What happens to your dreams when diagnosed with a life limiting health condition?
We all have expectations of what our lives would be… dreams, aspirations and goals we spend years building, planning and chasing. But what happens when you are then diagnosed with a life long condition, with no clear treatments and no cure?
I’m not sure people realise how important mental health support is in our community. For those diagnosed with rare, chronic, life limiting, life threatening or invisible health conditions, the years after diagnosis can drastically affect a person’s mental health. People may realise that their life isn’t going to take the path they have chosen, to then spend time in shock, denial, depression, and grieving for the life they once had.
Professionals often talk about ‘quality of life’, but often, there’s no mental health support after diagnosis. Mental health is just as important as physical health, and with an overwhelming mix of emotions, life can be extremely challenging when you have to come to terms with a diagnosis. It can push you to your limits physically and emotionally with added challenges such as pain, vomiting and/or mobility issues.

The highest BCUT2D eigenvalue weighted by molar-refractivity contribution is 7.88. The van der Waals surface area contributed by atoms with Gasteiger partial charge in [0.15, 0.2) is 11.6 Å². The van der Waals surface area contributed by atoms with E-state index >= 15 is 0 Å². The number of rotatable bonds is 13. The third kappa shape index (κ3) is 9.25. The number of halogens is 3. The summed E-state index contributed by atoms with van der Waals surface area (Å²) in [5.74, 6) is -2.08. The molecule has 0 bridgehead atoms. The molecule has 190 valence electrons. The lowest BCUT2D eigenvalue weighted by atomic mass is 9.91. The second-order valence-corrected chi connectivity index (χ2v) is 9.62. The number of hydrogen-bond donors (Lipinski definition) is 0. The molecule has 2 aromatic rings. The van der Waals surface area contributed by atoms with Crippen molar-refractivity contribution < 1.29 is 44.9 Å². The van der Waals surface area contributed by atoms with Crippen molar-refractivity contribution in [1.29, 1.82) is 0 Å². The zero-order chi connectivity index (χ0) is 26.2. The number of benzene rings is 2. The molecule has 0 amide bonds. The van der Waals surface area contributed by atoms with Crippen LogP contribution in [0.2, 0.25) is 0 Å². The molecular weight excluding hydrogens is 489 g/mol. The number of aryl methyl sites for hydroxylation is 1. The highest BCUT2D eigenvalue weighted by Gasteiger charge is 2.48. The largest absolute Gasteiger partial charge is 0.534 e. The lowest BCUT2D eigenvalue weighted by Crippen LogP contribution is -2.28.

Too many of our chronic illness community lose their lives to suicide. Back in 2013, I very nearly lost my own battle due to debilitating depression.
This needs to change.
With local lockdowns putting more pressure on those with chronic health conditions, support is desperately needed.
‘Life After Diagnosis’ will be a vital service for people in those first few years of diagnosis. This weekly online face to face peer support group will help people feel like they are not alone.
To start the support group, we need to fundraise £120 for the online platform that will allow us to run support meetings. I will continue to fundraise to secure the future of ‘Life after Diagnosis’ and expand our service as demand increases.
No one should have to suffer in silence.
Please remember, you are not alone.
We hope to have our weekly ‘life after diagnosis’ support sessions booked in by mid October, with introduction sessions fortnightly for newcomers. They will be advertised in the events section on my Facebook page ‘Pip Disabled Mum’.
This will be a vital service for Teesside residents with chronic illness during local lockdowns and beyond.
Do you have a story, something to say or an idea for what we should cover on The Tees Online? Contact us at firstname.lastname@example.org.